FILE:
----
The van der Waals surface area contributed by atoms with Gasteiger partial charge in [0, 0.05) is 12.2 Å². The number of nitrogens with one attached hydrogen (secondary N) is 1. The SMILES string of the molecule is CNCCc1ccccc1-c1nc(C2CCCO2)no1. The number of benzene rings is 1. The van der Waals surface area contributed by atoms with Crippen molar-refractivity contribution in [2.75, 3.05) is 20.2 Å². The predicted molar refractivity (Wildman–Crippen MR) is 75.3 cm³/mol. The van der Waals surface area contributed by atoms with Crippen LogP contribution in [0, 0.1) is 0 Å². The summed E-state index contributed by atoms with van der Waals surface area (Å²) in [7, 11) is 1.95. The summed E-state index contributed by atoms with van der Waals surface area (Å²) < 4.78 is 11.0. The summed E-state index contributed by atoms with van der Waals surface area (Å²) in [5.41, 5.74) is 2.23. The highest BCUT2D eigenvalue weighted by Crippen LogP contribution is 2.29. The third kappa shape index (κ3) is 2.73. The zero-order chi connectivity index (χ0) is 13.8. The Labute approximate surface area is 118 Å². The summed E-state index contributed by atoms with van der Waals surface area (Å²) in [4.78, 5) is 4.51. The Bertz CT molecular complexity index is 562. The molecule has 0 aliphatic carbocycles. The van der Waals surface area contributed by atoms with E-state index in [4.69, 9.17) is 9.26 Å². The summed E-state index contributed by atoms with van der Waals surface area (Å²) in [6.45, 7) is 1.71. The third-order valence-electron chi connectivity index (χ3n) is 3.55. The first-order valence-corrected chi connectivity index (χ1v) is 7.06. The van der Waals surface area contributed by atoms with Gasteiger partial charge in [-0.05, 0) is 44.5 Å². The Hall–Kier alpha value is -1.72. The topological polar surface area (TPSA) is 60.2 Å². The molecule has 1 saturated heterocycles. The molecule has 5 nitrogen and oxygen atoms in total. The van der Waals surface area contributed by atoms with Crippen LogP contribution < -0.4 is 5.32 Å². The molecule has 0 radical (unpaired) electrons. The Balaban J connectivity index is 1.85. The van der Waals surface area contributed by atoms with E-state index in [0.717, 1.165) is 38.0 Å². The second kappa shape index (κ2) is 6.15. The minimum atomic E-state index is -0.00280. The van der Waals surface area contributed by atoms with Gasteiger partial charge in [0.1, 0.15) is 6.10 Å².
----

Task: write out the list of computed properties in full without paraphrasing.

The van der Waals surface area contributed by atoms with Gasteiger partial charge in [0, 0.05) is 12.2 Å². The number of nitrogens with one attached hydrogen (secondary N) is 1. The SMILES string of the molecule is CNCCc1ccccc1-c1nc(C2CCCO2)no1. The number of benzene rings is 1. The van der Waals surface area contributed by atoms with Crippen molar-refractivity contribution in [2.75, 3.05) is 20.2 Å². The predicted molar refractivity (Wildman–Crippen MR) is 75.3 cm³/mol. The van der Waals surface area contributed by atoms with Crippen LogP contribution in [0, 0.1) is 0 Å². The summed E-state index contributed by atoms with van der Waals surface area (Å²) in [7, 11) is 1.95. The summed E-state index contributed by atoms with van der Waals surface area (Å²) < 4.78 is 11.0. The summed E-state index contributed by atoms with van der Waals surface area (Å²) in [5.41, 5.74) is 2.23. The highest BCUT2D eigenvalue weighted by Crippen LogP contribution is 2.29. The third kappa shape index (κ3) is 2.73. The zero-order chi connectivity index (χ0) is 13.8. The Labute approximate surface area is 118 Å². The summed E-state index contributed by atoms with van der Waals surface area (Å²) in [4.78, 5) is 4.51. The Bertz CT molecular complexity index is 562. The molecule has 0 aliphatic carbocycles. The van der Waals surface area contributed by atoms with E-state index in [4.69, 9.17) is 9.26 Å². The summed E-state index contributed by atoms with van der Waals surface area (Å²) in [6.45, 7) is 1.71. The third-order valence-electron chi connectivity index (χ3n) is 3.55. The first-order valence-corrected chi connectivity index (χ1v) is 7.06. The van der Waals surface area contributed by atoms with Gasteiger partial charge in [-0.05, 0) is 44.5 Å². The Hall–Kier alpha value is -1.72. The topological polar surface area (TPSA) is 60.2 Å². The molecule has 1 saturated heterocycles. The molecule has 5 nitrogen and oxygen atoms in total. The van der Waals surface area contributed by atoms with Crippen LogP contribution < -0.4 is 5.32 Å². The molecule has 0 radical (unpaired) electrons. The Balaban J connectivity index is 1.85. The van der Waals surface area contributed by atoms with E-state index in [0.717, 1.165) is 38.0 Å². The second kappa shape index (κ2) is 6.15. The minimum atomic E-state index is -0.00280. The van der Waals surface area contributed by atoms with Gasteiger partial charge in [0.1, 0.15) is 6.10 Å².